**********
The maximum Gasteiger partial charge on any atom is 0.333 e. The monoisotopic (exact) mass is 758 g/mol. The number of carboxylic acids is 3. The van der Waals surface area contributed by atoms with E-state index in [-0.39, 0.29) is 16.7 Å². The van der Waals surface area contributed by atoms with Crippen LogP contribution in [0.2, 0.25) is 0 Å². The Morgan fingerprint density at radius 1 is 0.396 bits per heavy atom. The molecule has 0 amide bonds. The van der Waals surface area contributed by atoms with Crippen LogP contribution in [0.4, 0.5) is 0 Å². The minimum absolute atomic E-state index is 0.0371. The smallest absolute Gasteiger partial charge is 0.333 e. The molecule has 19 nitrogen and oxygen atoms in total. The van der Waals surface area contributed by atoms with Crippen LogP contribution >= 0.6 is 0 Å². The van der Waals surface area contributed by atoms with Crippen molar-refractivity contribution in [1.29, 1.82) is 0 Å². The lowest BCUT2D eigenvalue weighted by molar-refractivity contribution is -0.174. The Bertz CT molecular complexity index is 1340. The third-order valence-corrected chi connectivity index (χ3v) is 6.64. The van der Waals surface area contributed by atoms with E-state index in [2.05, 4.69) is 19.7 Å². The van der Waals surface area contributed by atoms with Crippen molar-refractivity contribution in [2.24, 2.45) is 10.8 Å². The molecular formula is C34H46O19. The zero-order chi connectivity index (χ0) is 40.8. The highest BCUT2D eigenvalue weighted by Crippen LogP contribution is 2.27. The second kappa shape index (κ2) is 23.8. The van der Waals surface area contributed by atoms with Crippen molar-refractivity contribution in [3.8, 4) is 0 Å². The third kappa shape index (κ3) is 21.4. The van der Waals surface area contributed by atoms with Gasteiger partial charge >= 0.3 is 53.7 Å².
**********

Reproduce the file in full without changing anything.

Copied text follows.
The maximum Gasteiger partial charge on any atom is 0.333 e. The monoisotopic (exact) mass is 758 g/mol. The number of carboxylic acids is 3. The van der Waals surface area contributed by atoms with E-state index in [-0.39, 0.29) is 16.7 Å². The van der Waals surface area contributed by atoms with Crippen LogP contribution in [0.2, 0.25) is 0 Å². The Morgan fingerprint density at radius 1 is 0.396 bits per heavy atom. The molecule has 0 amide bonds. The van der Waals surface area contributed by atoms with Crippen LogP contribution in [0.4, 0.5) is 0 Å². The minimum absolute atomic E-state index is 0.0371. The smallest absolute Gasteiger partial charge is 0.333 e. The molecule has 19 nitrogen and oxygen atoms in total. The van der Waals surface area contributed by atoms with Crippen LogP contribution >= 0.6 is 0 Å². The van der Waals surface area contributed by atoms with Crippen molar-refractivity contribution in [1.29, 1.82) is 0 Å². The lowest BCUT2D eigenvalue weighted by molar-refractivity contribution is -0.174. The Bertz CT molecular complexity index is 1340. The third-order valence-corrected chi connectivity index (χ3v) is 6.64. The van der Waals surface area contributed by atoms with E-state index in [2.05, 4.69) is 19.7 Å². The van der Waals surface area contributed by atoms with Crippen molar-refractivity contribution in [2.24, 2.45) is 10.8 Å². The molecular formula is C34H46O19. The zero-order chi connectivity index (χ0) is 40.8. The highest BCUT2D eigenvalue weighted by Crippen LogP contribution is 2.27. The second kappa shape index (κ2) is 23.8. The van der Waals surface area contributed by atoms with Crippen molar-refractivity contribution in [3.8, 4) is 0 Å². The third kappa shape index (κ3) is 21.4. The van der Waals surface area contributed by atoms with Gasteiger partial charge >= 0.3 is 53.7 Å².